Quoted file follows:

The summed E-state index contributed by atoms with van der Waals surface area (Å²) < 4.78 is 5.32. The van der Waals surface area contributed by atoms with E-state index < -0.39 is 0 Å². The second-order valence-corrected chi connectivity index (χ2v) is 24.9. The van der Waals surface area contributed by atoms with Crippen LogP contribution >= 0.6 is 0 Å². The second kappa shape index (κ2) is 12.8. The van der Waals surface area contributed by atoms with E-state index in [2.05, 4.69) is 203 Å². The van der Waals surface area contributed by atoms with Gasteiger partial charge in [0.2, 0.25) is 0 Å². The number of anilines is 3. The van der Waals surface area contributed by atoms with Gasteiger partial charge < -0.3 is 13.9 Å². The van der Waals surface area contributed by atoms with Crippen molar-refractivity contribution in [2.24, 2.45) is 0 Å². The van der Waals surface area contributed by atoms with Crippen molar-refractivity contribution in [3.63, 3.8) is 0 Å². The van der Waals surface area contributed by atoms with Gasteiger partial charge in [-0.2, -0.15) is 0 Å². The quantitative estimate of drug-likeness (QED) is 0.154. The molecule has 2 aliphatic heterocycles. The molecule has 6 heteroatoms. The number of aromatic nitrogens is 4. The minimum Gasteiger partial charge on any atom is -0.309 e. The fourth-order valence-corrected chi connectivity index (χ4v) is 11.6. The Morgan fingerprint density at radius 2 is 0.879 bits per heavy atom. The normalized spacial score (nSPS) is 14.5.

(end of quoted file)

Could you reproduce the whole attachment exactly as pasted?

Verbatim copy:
The summed E-state index contributed by atoms with van der Waals surface area (Å²) < 4.78 is 5.32. The van der Waals surface area contributed by atoms with E-state index < -0.39 is 0 Å². The second-order valence-corrected chi connectivity index (χ2v) is 24.9. The van der Waals surface area contributed by atoms with Crippen LogP contribution >= 0.6 is 0 Å². The second kappa shape index (κ2) is 12.8. The van der Waals surface area contributed by atoms with E-state index in [2.05, 4.69) is 203 Å². The van der Waals surface area contributed by atoms with Gasteiger partial charge in [0.2, 0.25) is 0 Å². The number of anilines is 3. The van der Waals surface area contributed by atoms with Gasteiger partial charge < -0.3 is 13.9 Å². The van der Waals surface area contributed by atoms with Crippen molar-refractivity contribution in [2.24, 2.45) is 0 Å². The van der Waals surface area contributed by atoms with Crippen molar-refractivity contribution in [3.63, 3.8) is 0 Å². The van der Waals surface area contributed by atoms with Gasteiger partial charge in [-0.2, -0.15) is 0 Å². The quantitative estimate of drug-likeness (QED) is 0.154. The molecule has 2 aliphatic heterocycles. The molecule has 6 heteroatoms. The number of aromatic nitrogens is 4. The minimum Gasteiger partial charge on any atom is -0.309 e. The fourth-order valence-corrected chi connectivity index (χ4v) is 11.6. The Morgan fingerprint density at radius 2 is 0.879 bits per heavy atom. The normalized spacial score (nSPS) is 14.5.